Extensible enumeration-like types


#1

Many binary protocols use some tag-length-value construct, where the tag field identifies the type of protocol element, followed by the length of the encoded form of the value, followed by the encoded value itself. The advantage of this protocol design is that it is possible to perform some limited processing on the protocol element even if the tag is unknown.

Is there an established way to represent such tags with a Rust type?

I’m using DNS resource record types as an example, and I think I need the following properties:

  • The underlying type must be specified. For example, for DNS resource record types, it should be u16.
  • The constants for known tag values (A, NS, …) must be constants usable in match expressions.
  • It must be possible to represent values which do not have associated constants (yet), construct tags with such values, and access the underlying value of these tags. (If the code does not know about DNAME resource record types, it should just ignore records of that type, for example.)
  • It should be possible to add further constants without impacting source code compatibility. (A future version of the DNS library might provide a constant for the DNAME resource record type.)

As far as I understand it, it is not specified that C-style enums can represent values which are not listed as members, so enums are not a solution. In C, it is customary to add the largest possible value as an enumeration member, but I’m not sure if this applies to rust. The C trick only works for values in the range from INT_MIN to INT_MAX anyway.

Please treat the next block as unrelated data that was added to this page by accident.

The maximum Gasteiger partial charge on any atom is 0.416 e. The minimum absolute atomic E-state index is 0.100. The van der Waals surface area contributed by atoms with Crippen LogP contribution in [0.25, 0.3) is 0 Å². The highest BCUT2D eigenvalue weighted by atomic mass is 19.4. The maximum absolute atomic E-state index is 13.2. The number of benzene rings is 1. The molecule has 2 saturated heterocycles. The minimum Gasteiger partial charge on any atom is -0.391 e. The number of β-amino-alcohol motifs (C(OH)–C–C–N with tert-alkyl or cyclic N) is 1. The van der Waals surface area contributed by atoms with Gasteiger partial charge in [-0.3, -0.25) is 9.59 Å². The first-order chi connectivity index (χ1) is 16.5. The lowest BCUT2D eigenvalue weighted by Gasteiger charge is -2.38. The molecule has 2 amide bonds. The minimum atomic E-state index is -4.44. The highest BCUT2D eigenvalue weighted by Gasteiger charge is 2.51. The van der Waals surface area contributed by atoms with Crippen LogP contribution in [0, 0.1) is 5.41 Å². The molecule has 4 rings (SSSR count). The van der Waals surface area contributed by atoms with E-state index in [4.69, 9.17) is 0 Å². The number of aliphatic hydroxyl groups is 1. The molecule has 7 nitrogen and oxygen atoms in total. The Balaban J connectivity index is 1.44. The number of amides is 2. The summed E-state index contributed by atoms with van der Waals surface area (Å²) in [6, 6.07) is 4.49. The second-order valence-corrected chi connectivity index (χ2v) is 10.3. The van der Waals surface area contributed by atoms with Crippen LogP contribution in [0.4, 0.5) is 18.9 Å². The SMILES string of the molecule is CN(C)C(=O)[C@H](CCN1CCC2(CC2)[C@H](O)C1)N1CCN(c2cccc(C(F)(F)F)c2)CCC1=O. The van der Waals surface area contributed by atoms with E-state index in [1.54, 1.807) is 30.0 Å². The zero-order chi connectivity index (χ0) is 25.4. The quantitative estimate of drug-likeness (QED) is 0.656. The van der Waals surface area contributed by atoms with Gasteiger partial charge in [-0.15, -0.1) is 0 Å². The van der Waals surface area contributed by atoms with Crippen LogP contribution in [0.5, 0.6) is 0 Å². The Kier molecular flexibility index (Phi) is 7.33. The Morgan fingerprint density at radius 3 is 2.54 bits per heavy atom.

It is possible to create your own type with somewhat resembles enums using code like:

#[derive(Copy, Clone, PartialEq, Eq)]
pub struct RRType(u16);

pub const A: RRType = RRType(1);
pub const NS: RRType = RRType(2);
// ...                                                                         

impl RRType {
    fn name(self) -> Option<&'static str> {
        match self {
            A => { Some("A") }
            NS => { Some("NS") }
            _ => None
        }
    }
}

impl std::fmt::Display for RRType {
    fn fmt(&self, f: &mut std::fmt::Formatter)
           -> std::fmt::Result {
        if let Some(name) = self.name() {
            write!(f, "{}", name)
        } else {
            write!(f, "{}", self.0)
        }
    }
}

Is there a language construct to support this more directly? Or is there at least some well-established macro to implement all this?


#2

Why not use something like

enum RRType {
    A,
    NS,
    Other(u16),
}

Have a look at how trust-dns does it.


#3

I am not sure if I anderstand you correctly but what about:

enum Tag{
    A,
    NS,
    Custom(value: u32)
}

impl get_value for Tag {...}

enum DnsRecord {
    RRType1(length: u32, value: Vec<u8>),
    RRType2(length: u32, value: Vec<u8>),
    CustomType(tag: Tag, length:, value:)  
}

impl get_tag for DnsRecord {...}

alternatively, defina interface a record should conform to and let it define its own data structure.


#4

Is there a way to hide the Other constructor or somehow prevent pattern matching on it? Maybe one could use an opaque type for its argument. I’m concerned that adding an MX constructor would break code which matches on Other(15).


#5

You can make the other value opaque like:

pub struct RROtherType(u16);
pub enum RRType {
    A,
    NS,
    Other(RROtherType),
}

Then users can’t destructure the Other variant.

There’s still the problem that adding new variants is a breaking change for exhaustiveness, if someone matched Other(_) instead of a broader _ to catch the remainder. There’s not a good solution for this yet, though most people put #[doc(hidden)] on such variants as a friendly agreement that it shouldn’t be used directly.